Powell run second-fastest 100 ever at Athletissima Grand Prix

LAUSANNE, Switzerland -- Asafa Powell matched the second-fastest 100 meters ever and Usain Bolt clocked the second-fastest 200 this year as the Jamaican friends and rivals dominated the Athletissima Grand Prix on Tuesday.

Powell's time of 9.72 seconds equaled the old world record set by Bolt in New York City last May. Only Bolt has run faster, in his astonishing Olympic gold medal-winning run of 9.69 in Beijing last month.

As then, Bolt eased up before the finish line on Tuesday, crossing in 19.63 to leave himself 0.33 outside the world mark.

Powell's time was a personal best by two-hundredths and was one-tenth faster than his season's best, run in Monaco before his relative loss of form on the Olympic stage where he finished fifth.

"I'm very happy," Powell said. "It's a bit late. But I'm very happy after all that I've been through this year."

Bolt praised his fellow Jamaican whose world record, set at 9.74, he took in May.

"[Asafa] did well tonight and I congratulate him," said Bolt, who ran 30 minutes after Powell electrified the Lausanne crowd. "I guess he's doing pretty well now."

"Usain has always had a lot of respect for me," Powell said. "So if I go out there and I run fast, it's not any surprise."

Powell got a fast start and was quickly clear of a field that included six Olympic 100 finalists.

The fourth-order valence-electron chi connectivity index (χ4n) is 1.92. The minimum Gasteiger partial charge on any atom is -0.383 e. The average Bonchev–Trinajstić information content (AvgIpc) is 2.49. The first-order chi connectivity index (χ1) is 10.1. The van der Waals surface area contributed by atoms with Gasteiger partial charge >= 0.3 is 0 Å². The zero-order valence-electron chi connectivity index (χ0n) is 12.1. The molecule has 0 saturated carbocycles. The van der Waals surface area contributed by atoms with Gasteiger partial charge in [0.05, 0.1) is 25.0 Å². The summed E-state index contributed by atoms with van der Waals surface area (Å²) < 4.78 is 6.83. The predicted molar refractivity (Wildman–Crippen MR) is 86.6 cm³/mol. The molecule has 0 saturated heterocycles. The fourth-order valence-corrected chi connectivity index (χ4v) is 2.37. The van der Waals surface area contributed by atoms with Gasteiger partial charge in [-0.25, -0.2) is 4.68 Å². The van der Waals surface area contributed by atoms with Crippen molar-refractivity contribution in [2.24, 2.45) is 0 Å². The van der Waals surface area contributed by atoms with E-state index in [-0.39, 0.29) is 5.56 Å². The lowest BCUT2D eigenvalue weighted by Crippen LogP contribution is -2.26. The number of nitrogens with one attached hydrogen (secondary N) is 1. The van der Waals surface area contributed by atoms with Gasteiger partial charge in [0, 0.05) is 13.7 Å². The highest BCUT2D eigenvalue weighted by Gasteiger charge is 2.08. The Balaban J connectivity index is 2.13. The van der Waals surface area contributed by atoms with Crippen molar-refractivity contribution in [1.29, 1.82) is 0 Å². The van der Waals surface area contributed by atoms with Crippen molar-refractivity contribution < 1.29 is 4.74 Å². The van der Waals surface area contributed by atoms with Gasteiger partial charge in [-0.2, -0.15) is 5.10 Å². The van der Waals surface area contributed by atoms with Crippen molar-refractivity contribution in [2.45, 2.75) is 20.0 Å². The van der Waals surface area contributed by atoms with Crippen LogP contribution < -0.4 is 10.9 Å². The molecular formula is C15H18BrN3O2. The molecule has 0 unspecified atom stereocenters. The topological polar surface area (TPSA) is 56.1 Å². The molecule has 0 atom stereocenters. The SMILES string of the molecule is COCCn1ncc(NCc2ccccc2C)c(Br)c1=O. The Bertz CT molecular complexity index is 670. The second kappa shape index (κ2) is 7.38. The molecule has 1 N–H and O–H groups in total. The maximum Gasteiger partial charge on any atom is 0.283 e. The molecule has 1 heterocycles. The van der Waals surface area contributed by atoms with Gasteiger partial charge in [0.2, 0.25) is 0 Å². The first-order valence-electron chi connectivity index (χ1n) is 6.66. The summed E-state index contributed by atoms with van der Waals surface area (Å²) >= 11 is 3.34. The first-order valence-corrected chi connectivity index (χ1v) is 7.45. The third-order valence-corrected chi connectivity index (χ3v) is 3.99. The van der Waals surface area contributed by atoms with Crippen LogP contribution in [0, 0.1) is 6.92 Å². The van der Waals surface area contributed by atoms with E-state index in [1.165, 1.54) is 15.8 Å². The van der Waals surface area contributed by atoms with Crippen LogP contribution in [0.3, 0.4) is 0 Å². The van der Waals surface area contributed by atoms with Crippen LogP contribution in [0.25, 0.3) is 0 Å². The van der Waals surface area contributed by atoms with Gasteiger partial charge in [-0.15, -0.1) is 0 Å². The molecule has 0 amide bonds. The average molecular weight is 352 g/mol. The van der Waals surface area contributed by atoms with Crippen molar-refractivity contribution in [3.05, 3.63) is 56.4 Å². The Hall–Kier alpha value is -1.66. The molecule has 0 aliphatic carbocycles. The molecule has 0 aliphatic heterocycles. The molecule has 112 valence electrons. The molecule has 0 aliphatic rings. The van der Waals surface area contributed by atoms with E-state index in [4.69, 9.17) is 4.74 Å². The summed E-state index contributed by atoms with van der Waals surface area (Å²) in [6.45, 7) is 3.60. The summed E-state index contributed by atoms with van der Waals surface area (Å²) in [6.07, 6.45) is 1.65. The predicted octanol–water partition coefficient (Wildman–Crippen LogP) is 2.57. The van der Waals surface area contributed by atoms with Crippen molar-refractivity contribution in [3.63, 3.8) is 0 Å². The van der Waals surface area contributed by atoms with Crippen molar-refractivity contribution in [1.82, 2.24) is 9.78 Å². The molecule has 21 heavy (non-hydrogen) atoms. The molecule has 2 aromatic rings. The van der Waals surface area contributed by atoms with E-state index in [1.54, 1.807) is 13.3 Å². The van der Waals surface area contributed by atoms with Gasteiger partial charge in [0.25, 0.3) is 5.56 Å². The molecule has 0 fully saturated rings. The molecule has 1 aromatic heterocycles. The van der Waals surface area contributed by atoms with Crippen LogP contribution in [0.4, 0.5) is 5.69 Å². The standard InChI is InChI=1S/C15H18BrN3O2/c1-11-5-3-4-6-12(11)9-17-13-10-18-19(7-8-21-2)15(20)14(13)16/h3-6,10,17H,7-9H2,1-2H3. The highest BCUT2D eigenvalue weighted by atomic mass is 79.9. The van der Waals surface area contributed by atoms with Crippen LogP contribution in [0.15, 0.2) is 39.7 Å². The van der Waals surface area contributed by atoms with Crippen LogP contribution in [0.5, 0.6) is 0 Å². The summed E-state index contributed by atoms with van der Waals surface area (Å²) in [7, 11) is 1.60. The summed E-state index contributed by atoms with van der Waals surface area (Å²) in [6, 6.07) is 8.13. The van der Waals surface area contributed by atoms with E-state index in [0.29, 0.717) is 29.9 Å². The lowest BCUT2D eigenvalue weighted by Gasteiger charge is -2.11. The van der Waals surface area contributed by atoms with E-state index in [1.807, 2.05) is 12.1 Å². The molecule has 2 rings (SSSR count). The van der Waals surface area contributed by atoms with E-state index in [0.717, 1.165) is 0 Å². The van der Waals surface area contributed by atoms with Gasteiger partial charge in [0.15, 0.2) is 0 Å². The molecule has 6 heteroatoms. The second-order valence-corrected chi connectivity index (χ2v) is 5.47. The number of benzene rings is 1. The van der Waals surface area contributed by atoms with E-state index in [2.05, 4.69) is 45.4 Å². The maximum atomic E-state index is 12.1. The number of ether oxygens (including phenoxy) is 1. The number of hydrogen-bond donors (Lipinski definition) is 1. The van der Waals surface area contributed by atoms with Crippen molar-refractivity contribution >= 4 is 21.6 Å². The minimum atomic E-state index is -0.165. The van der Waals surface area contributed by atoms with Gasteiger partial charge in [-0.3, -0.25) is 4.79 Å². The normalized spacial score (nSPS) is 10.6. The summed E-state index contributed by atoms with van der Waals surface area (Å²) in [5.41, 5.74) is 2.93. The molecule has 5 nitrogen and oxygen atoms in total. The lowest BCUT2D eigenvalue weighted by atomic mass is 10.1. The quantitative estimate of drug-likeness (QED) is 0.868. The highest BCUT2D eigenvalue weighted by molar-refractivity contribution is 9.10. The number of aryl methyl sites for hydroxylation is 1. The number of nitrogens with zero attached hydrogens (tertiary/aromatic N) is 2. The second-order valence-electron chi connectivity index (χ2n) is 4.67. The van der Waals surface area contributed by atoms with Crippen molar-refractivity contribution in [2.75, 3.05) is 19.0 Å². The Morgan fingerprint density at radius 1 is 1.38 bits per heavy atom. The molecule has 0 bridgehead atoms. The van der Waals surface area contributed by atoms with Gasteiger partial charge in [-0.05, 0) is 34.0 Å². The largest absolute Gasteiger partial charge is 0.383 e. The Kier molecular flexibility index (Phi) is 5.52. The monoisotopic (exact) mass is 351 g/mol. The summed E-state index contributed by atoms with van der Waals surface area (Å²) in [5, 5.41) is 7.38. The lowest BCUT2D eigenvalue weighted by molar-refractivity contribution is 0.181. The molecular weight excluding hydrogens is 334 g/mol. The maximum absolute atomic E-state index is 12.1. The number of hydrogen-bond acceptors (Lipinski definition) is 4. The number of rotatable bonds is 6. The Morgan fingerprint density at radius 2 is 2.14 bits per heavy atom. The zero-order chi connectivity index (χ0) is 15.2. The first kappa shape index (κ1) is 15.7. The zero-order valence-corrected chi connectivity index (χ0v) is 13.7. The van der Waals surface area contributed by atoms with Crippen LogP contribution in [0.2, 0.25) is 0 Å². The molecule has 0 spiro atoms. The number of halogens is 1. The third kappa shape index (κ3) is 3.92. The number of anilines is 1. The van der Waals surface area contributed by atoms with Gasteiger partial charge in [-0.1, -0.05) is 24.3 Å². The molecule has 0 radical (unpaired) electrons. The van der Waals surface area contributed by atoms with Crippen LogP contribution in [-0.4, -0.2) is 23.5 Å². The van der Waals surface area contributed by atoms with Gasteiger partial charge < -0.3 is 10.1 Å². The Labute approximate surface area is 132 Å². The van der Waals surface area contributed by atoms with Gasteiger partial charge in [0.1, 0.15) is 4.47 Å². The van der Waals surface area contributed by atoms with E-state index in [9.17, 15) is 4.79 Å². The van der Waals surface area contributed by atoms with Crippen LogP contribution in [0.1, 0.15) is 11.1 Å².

Running hard to the line, he looked intently at the clock as he left Olympic bronze medalist Walter Dix trailing in second in 9.92. Nesta Carter of Jamaica ran a personal best of 9.98 for third, while Olympic silver medalist Richard Thompson of Trinidad and Tobago was seventh.

Powell was on the podium receiving his prize and a long, loud ovation from the crowd of 14,000 while Bolt was preparing to run his race.

The 22-year-old Jamaican blew past American Shawn Crawford, the Olympic silver medalist in the lane outside him, on the bend and drew clear before straightening up in his stride for the final 15 meters.

"I'm tired," Bolt explained. "It's been a long season, so I'm just trying to get through the season."

Churandy Martin of the Netherlands Antilles was second in 20.24 and Wallace Spearmon of the United States third in 20.54. The first three crossed the line in the same places as in Beijing where Martin and Spearmon were both disqualified for running out of lane.

Jamaica's sprinting dominance extended to the women.

Olympic 100 champion Shelly-Ann Fraser confirmed Beijing form with a winning time of 11.03, three-hundredths ahead of her Jamaica teammate Kerron Stewart who had taken silver. Marshevet Hooker of the United States was third in 11.09.

Delloreen Ennis-London, fifth in the 100 hurdles at Beijing, overturned that result with victory in 12.60, three-hundredths ahead of American gold medalist Dawn Harper. LoLo Jones of the U.S., who seemed sure to win the Olympic title before falling near the line, was fourth.

Dayron Robles of Cuba had talked of adding a world record in Lausanne to his Olympic gold medal but suffered a surprising defeat in the men's 110 hurdles.

David Oliver of the U.S. won in 13.03 as Robles struck two of the final three obstacles, sending the last crashing.

"He's beaten me three times this year. I've beaten him twice," Oliver said. "Always I was capable of running well. When you come out here and perform, that's the big thing."

Olympic champion LaShawn Merritt was another American winner in the 400, with a time of 43.98. Merritt's teammate in the gold medal-winning 4x400 quartet, Angelo Taylor, the 400 hurdles champion, was second in 44.38.